They feed the kids and clean the floors, but domestic workers and caregivers are often maligned by a system that allows their abusive employers to fly under the radar.
Working outside of the public eye, domestic workers — whether documented or undocumented — consistently report unsuitable working conditions, unstable pay and unfair labor practices.
But no more, they say, in California.
Domestic workers there are demanding a Bill of Rights that would ensure fair working conditions statewide and mandate minimum wage pay and eight hours of sleep per night. The California Domestic Workers Bill of Rights (CDWBR) would also allow domestic workers to cook their own food in the kitchen they work in, and would include them in the workers compensation and overtime protection laws already on the books.
Similar to a New York state law that was passed in 2010, the California legislation (A.B. 889) was sparked by a grassroots campaign that had wide support with lawmakers. Although the New York law took six years to pass, CDWBR has passed State Assembly and is currently being debated in the Senate, after being introduced in late 2010.
"Domestic workers take care of the elderly, the disabled, and our children. The allow us to go to work every day, knowing that our children, our loved ones, are in good hands," said Art Pulaski, of the California Labor Federation, in support of the bill in a video.
However, private health care and home-care organizations oppose the bill, according to the Oakland Tribune's InsideBayArea.com. "The Chamber of Commerce opposes the legislation because of the 'costly' penalties it would impose on employers. AARP is against the bill for similar reasons and is currently seeking to get it amended."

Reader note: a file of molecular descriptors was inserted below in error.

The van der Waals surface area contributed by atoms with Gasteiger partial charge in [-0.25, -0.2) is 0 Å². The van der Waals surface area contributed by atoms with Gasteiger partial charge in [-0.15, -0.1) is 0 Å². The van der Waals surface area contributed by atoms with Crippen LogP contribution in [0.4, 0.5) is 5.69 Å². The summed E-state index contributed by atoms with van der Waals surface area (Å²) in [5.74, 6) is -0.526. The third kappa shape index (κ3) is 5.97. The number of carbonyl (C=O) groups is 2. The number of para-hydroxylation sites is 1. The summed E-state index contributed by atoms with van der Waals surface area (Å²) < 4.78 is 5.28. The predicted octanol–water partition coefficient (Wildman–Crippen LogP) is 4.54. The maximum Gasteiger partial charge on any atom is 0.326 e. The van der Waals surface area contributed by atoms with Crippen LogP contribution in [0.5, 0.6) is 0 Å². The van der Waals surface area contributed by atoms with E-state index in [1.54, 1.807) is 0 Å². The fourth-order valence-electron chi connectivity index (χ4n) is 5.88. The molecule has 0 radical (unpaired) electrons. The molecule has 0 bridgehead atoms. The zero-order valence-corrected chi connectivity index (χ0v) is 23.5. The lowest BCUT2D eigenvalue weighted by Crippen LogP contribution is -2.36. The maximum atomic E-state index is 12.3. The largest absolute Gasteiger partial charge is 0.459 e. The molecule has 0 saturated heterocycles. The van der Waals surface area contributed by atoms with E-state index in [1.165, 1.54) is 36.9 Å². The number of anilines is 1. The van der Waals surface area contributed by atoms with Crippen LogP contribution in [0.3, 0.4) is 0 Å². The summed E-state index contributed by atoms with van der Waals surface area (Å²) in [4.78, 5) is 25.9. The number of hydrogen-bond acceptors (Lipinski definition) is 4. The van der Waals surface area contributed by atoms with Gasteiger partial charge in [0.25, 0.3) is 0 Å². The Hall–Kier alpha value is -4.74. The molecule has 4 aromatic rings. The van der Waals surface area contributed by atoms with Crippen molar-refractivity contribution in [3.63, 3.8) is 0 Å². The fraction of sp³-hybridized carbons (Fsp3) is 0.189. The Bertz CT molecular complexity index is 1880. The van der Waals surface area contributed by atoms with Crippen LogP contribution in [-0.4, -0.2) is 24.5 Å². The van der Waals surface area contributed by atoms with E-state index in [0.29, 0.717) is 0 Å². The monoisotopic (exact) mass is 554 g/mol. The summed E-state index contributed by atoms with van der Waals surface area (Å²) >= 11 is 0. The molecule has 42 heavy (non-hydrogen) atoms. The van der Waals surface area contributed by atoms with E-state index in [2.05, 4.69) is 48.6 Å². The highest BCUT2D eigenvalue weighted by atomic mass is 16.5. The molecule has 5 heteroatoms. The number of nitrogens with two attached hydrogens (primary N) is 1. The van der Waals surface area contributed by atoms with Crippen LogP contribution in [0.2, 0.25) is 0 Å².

But most agree that something needs to be done to protect the rights of workers in the home.
The UCLA Institute for Research on Labor and Employment did a study on domestic workers, and produced unequivocal results. Here are just a few:
Of the overwhelmingly (93 percent) female workforce, 90 percent failed to receive overtime pay.
96 percent of child care workers and nearly 93 percent of maids and housekeepers reported that their meal breaks were cut short, interrupted, or simply not provided.
Nearly 75 percent of child care workers and 35 percent of maids and housekeepers in Los Angeles County were paid at an hourly rate lower than the minimum wage.
"Domestic workers are frequently exposed to verbal and physical abuse," reads the report. "One-fifth of Northern Californian domestic workers surveyed reported having been insulted or threatened by their employers and almost one-tenth of these workers reported being sexually harassed or having experienced violence. These results probably underestimate the problems faced by domestic workers, as more than a third of respondents refused to answer the question."
Fiona Ma, an Oakland assemblywoman who co-authored with bill with Assemblyman Tom Ammiano, has long thought domestic work needed to be regulated and be subject to the same laws as any other type of employment.
"People want to hire someone and just do what they want and not act like a business or an employer. But they are," said Ma to the Tribune after doing domestic work for a day in an attempt to build support for the bill. "People who are employing other people to have them around their house are employers and should be subject to the same rules and regulations that other employers are."
For more of GlobalPost's coverage of rights for workers, check out our Special Report "Worked Over: The Global Decline in Labor Rights."